5 Yoga Postures For A Healthy Heart

Find out the best yoga poses for stronger cardiovascular health, and improved cholesterol and hypertension metrics.

By URLife Team
28 Sep 2022

Heart ailments have become a silent epidemic for the Indian population. It has become quite clear that cardiovascular problems do not discriminate as they can begin arising at any age. Young Indians today (25-30 years) are more prone to developing heart problems, when compared to western countries, according to the Indian Heart Association. India accounts for more than 3 million heart-affiliated deaths globally, says a 2020 research cited in the Medical Journal, Armed Forces India.


Recently, there have been several instances of heart problems among young Indians. Many popular personalities such as actor Siddharth Shukla, 40, Bollywood's popular singer KK (Krishnakumar Kunnat), 53, and actor/comedian Raju Shrivastav, 58 in the recent past have passed away due to cardiovascular-related illnesses. The risk of heart disease can strike as early as 20s and 30s without any signs. 50 per cent of all heart attacks in Indian men occur under 50 years of age, and 25 per cent occur under 40 years of age. It may signify an underlying genetic inclination to cardiomyopathy, a cluster of conditions that increases the risk of heart disease, strokes, and type-2 diabetes.


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Let's first understand how heart problems start. Heart disease starts when there is a blockage or plaque deposited in the blood vessels and arteries which hinders oxygen flow to the heart. Several factors have been attributed in escalation of heart ailments in younger age such as:


Since heart problems are rising at an alarming rate, different measures need to be undertaken to keep heart health in check. Healthier lifestyle choices should be adopted, like having a good diet, going to bed early and practising yoga regularly. A 2022 study issued in the International Journal of Yoga found that after 12 weeks of practising yoga—performing breathing exercises (pranayama) and yoga postures (asanas)—for about 60 minutes every day, patients with heart failure experienced significant improvement in left ventricular ejection fraction, which measures how well the left ventricle chamber of the heart can pump blood with each heartbeat. The same study also concluded that 8-week yoga training increased oxygen uptake by 7 per cent and reduced cardiovascular risk in healthy adults.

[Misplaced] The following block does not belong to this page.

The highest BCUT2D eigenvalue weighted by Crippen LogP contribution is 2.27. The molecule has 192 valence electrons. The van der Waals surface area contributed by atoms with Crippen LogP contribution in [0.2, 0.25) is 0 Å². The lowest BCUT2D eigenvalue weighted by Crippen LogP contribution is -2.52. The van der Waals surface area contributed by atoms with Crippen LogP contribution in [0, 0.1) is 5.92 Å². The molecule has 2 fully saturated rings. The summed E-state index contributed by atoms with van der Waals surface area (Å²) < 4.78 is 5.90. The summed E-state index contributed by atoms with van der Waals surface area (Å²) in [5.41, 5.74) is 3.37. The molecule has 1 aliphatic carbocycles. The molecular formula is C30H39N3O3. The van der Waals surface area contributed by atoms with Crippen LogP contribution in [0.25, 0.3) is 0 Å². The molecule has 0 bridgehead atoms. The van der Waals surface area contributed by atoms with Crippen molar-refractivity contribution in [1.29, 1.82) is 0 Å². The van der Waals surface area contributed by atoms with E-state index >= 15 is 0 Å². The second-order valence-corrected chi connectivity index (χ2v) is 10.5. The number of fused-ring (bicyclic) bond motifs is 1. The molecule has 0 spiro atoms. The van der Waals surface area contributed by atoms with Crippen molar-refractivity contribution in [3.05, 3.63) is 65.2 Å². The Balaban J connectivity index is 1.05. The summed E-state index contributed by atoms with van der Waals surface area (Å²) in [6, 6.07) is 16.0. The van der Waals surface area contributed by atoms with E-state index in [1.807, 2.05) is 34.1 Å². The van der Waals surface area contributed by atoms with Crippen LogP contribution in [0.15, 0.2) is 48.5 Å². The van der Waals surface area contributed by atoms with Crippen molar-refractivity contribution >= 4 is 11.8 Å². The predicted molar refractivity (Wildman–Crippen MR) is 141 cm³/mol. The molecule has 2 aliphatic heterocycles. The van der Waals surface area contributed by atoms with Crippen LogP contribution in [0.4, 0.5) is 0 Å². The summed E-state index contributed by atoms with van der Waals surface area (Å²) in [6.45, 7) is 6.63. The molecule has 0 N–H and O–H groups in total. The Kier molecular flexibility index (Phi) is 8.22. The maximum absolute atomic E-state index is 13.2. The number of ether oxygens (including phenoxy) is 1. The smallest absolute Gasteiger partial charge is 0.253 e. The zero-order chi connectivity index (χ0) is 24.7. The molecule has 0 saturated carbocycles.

In conversation with UR.Life, Rina Hindocha, a renowned Yoga Alliance Instructor says that “Yoga definitely transformed my life. Practising yoga promotes overall physical fitness, but it also includes breathing exercises, relaxation, and meditation which can help improve a person’s stress levels and minimise risk of heart conditions.”


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How Does Yoga Help Our Heart?

Yoga offers several health benefits, including heart health. Sedentary lifestyles have made us prone to heart ailments, however, practising yoga can get you moving. Rina Hindocha shares the benefits of yoga:


  • Improves circulation and blood flow: Yoga improves heart health by increasing circulation and blood flow in the heart. Continuous and increased blood flow reduces risk of cardiovascular diseases, as per a 2022 study published in the journal Health.
  • Lowers blood sugar: According to a 2022 study in the paper Diabetes, practising yoga improves lipid profiles in healthy patients as well as patients with known coronary artery disease. It also lowers excessive blood sugar levels in people with non-insulin dependent diabetes and reduces their need for medications.
  • Reduces stress: Yoga involves breathing asanas like kapalbhati and bhujangasana that minimises stress and improves mood-boosting endorphins, which are the feel-good hormones that can positively affect how you handle stress. Also, yoga makes you feel relaxed by regulating the parasympathetic nervous system.


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5 Yoga Poses And Their Benefits For A Better Heart


1. Bhujangasana (Cobra pose)



  • Lie on your stomach with your feet hip-distance apart and place your hands beside your ribs.
  • Extend your foot straight back and apply pressure on all ten toenails to activate your quadriceps.
  • Pressing down lightly with your hands, slowly lift your head and chest, rolling your shoulders back and down.